Giant cell glioblastoma (GC-GBM) is a rare variant of IDH-wt GBM histologically characterized by the presence of numerous multinucleated giant cells and molecularly considered a hybrid between IDH-wt and IDH-mutant GBM. The lack of an objective definition, specifying the percentage of giant cells required for this diagnosis, may account for the absence of a definite molecular profile of this variant. This study aimed to clarify the molecular landscape of GC-GBM, exploring the mutations and copy number variations of 458 cancer-related genes, tumor mutational burden (TMB), and microsatellite instability (MSI) in 39 GBMs dichotomized into having 30-49% (15 cases) or ≥ 50% (24 cases) GCs. The type and prevalence of the genetic alterations in this series was not associated with the GCs content (< 50% or ≥ 50%). Most cases (82% and 51.2%) had impairment in TP53/MDM2 and PTEN/PI3K pathways, but a high proportion also featured TERT promoter mutations (61.5%) and RB1 (25.6%) or NF1 (25.6%) alterations. EGFR amplification was detected in 18% cases in association with a shorter overall survival (P = 0.004). Sixteen (41%) cases had a TMB > 10 mut/Mb, including two (5%) that harbored MSI and one with a POLE mutation. The frequency of RB1 and NF1 alterations and TMB counts were significantly higher compared to 567 IDH wild type (P < 0.0001; P = 0.0003; P < 0.0001) and 26 IDH-mutant (P < 0.0001; P = 0.0227; P < 0.0001) GBMs in the TCGA PanCancer Atlas cohort. These findings demonstrate that the molecular landscape of GBMs with at least 30% giant cells is dominated by the impairment of TP53/MDM2 and PTEN/PI3K pathways, and additionally characterized by frequent RB1 alterations and hypermutation and by EGFR amplification in more aggressive cases. The high frequency of hypermutated cases suggests that GC-GBMs might be candidates for immune check-point inhibitors clinical trials.

IDH-wild type glioblastomas featuring at least 30% giant cells are characterized by frequent RB1 and NF1 alterations and hypermutation

Barresi, Valeria
;
Simbolo, Michele;Mafficini, Andrea;Calicchia, Martina;Piredda, Maria Liliana;Ciaparrone, Chiara;Bonizzato, Giada;Ammendola, Serena;Sala, Francesco;Lawlor, Rita Teresa;Ghimenton, Claudio;Scarpa, Aldo
2021

Abstract

Giant cell glioblastoma (GC-GBM) is a rare variant of IDH-wt GBM histologically characterized by the presence of numerous multinucleated giant cells and molecularly considered a hybrid between IDH-wt and IDH-mutant GBM. The lack of an objective definition, specifying the percentage of giant cells required for this diagnosis, may account for the absence of a definite molecular profile of this variant. This study aimed to clarify the molecular landscape of GC-GBM, exploring the mutations and copy number variations of 458 cancer-related genes, tumor mutational burden (TMB), and microsatellite instability (MSI) in 39 GBMs dichotomized into having 30-49% (15 cases) or ≥ 50% (24 cases) GCs. The type and prevalence of the genetic alterations in this series was not associated with the GCs content (< 50% or ≥ 50%). Most cases (82% and 51.2%) had impairment in TP53/MDM2 and PTEN/PI3K pathways, but a high proportion also featured TERT promoter mutations (61.5%) and RB1 (25.6%) or NF1 (25.6%) alterations. EGFR amplification was detected in 18% cases in association with a shorter overall survival (P = 0.004). Sixteen (41%) cases had a TMB > 10 mut/Mb, including two (5%) that harbored MSI and one with a POLE mutation. The frequency of RB1 and NF1 alterations and TMB counts were significantly higher compared to 567 IDH wild type (P < 0.0001; P = 0.0003; P < 0.0001) and 26 IDH-mutant (P < 0.0001; P = 0.0227; P < 0.0001) GBMs in the TCGA PanCancer Atlas cohort. These findings demonstrate that the molecular landscape of GBMs with at least 30% giant cells is dominated by the impairment of TP53/MDM2 and PTEN/PI3K pathways, and additionally characterized by frequent RB1 alterations and hypermutation and by EGFR amplification in more aggressive cases. The high frequency of hypermutated cases suggests that GC-GBMs might be candidates for immune check-point inhibitors clinical trials.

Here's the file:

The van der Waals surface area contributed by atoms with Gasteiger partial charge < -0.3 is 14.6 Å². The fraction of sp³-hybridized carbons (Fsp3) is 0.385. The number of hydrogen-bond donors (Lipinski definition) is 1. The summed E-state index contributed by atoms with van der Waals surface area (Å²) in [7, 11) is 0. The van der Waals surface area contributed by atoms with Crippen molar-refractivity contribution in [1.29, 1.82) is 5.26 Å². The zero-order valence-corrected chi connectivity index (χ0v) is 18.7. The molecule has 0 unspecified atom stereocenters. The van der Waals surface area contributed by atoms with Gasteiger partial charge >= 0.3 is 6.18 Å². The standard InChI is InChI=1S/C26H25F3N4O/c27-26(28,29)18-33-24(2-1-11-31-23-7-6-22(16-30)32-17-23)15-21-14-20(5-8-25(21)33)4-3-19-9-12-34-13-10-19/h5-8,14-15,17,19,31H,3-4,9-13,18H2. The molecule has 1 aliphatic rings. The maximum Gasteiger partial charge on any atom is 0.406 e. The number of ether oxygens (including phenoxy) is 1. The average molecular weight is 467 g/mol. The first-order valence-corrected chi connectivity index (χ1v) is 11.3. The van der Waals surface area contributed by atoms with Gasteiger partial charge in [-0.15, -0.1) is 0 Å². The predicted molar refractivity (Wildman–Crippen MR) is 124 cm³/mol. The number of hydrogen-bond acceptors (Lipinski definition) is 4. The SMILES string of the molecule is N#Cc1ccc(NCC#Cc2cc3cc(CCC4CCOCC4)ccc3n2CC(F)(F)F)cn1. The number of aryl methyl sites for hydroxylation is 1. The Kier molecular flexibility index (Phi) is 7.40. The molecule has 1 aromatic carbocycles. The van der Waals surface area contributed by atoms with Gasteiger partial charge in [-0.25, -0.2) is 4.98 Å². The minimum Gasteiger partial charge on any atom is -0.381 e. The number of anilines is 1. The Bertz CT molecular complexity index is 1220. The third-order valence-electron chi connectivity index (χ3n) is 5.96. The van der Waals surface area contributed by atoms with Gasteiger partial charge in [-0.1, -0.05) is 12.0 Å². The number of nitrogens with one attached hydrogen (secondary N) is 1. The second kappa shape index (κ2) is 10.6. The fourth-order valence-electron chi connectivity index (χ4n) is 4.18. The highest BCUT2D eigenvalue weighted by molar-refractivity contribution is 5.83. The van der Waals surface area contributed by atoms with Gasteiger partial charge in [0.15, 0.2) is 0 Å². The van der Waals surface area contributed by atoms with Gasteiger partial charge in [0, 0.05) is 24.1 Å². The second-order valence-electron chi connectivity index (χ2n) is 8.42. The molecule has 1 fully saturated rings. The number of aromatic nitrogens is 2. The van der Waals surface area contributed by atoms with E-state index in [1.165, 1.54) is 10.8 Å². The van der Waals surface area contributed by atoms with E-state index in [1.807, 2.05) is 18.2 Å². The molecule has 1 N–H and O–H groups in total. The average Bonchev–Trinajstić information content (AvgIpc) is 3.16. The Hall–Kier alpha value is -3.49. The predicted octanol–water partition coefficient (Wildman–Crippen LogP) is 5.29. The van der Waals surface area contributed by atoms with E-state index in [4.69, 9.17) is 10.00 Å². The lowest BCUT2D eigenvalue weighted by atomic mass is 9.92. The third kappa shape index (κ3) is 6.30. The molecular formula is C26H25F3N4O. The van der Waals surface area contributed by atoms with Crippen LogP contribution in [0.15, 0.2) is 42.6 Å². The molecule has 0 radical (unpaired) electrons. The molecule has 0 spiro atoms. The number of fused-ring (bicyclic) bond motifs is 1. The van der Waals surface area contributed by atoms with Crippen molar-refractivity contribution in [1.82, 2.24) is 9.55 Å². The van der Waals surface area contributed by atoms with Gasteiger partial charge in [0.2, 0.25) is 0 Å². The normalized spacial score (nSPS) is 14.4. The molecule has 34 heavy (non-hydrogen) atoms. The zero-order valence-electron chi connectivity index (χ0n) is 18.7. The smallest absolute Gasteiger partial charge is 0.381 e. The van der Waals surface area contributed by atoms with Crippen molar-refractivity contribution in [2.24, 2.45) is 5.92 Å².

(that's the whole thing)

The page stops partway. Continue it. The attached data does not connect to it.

Giant cell
Glioblastoma
Mismatch repair
RB1
Tumor mutational burden
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Utilizza questo identificativo per citare o creare un link a questo documento: https://hdl.handle.net/11562/1054385
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